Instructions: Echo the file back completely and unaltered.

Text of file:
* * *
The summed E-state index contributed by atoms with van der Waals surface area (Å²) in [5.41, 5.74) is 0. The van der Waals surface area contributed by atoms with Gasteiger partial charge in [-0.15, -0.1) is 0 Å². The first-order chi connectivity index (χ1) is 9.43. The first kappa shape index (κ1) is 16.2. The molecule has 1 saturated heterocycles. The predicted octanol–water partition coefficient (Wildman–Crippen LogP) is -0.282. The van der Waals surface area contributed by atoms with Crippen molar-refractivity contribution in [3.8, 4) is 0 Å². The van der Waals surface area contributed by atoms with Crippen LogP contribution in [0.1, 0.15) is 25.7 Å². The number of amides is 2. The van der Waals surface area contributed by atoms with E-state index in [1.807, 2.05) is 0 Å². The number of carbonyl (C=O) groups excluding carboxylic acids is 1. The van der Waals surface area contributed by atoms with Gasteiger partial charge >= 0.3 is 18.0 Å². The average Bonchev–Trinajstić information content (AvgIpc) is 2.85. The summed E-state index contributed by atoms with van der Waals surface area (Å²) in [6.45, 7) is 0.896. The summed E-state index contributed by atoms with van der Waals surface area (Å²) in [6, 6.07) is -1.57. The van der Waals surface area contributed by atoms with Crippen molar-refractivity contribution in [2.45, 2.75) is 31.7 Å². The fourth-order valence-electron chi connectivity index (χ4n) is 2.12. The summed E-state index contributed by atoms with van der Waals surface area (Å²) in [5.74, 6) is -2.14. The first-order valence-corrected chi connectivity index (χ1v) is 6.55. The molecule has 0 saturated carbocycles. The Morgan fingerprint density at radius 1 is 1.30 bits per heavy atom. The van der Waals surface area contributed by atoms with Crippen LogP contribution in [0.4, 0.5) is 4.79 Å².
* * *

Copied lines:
The summed E-state index contributed by atoms with van der Waals surface area (Å²) in [5.41, 5.74) is 0. The van der Waals surface area contributed by atoms with Gasteiger partial charge in [-0.15, -0.1) is 0 Å². The first-order chi connectivity index (χ1) is 9.43. The first kappa shape index (κ1) is 16.2. The molecule has 1 saturated heterocycles. The predicted octanol–water partition coefficient (Wildman–Crippen LogP) is -0.282. The van der Waals surface area contributed by atoms with Crippen molar-refractivity contribution in [3.8, 4) is 0 Å². The van der Waals surface area contributed by atoms with Crippen LogP contribution in [0.1, 0.15) is 25.7 Å². The number of amides is 2. The van der Waals surface area contributed by atoms with E-state index in [1.807, 2.05) is 0 Å². The number of carbonyl (C=O) groups excluding carboxylic acids is 1. The van der Waals surface area contributed by atoms with Gasteiger partial charge >= 0.3 is 18.0 Å². The average Bonchev–Trinajstić information content (AvgIpc) is 2.85. The summed E-state index contributed by atoms with van der Waals surface area (Å²) in [6.45, 7) is 0.896. The summed E-state index contributed by atoms with van der Waals surface area (Å²) in [6, 6.07) is -1.57. The van der Waals surface area contributed by atoms with Crippen molar-refractivity contribution in [2.45, 2.75) is 31.7 Å². The fourth-order valence-electron chi connectivity index (χ4n) is 2.12. The summed E-state index contributed by atoms with van der Waals surface area (Å²) in [5.74, 6) is -2.14. The first-order valence-corrected chi connectivity index (χ1v) is 6.55. The molecule has 0 saturated carbocycles. The Morgan fingerprint density at radius 1 is 1.30 bits per heavy atom. The van der Waals surface area contributed by atoms with Crippen LogP contribution in [0.4, 0.5) is 4.79 Å².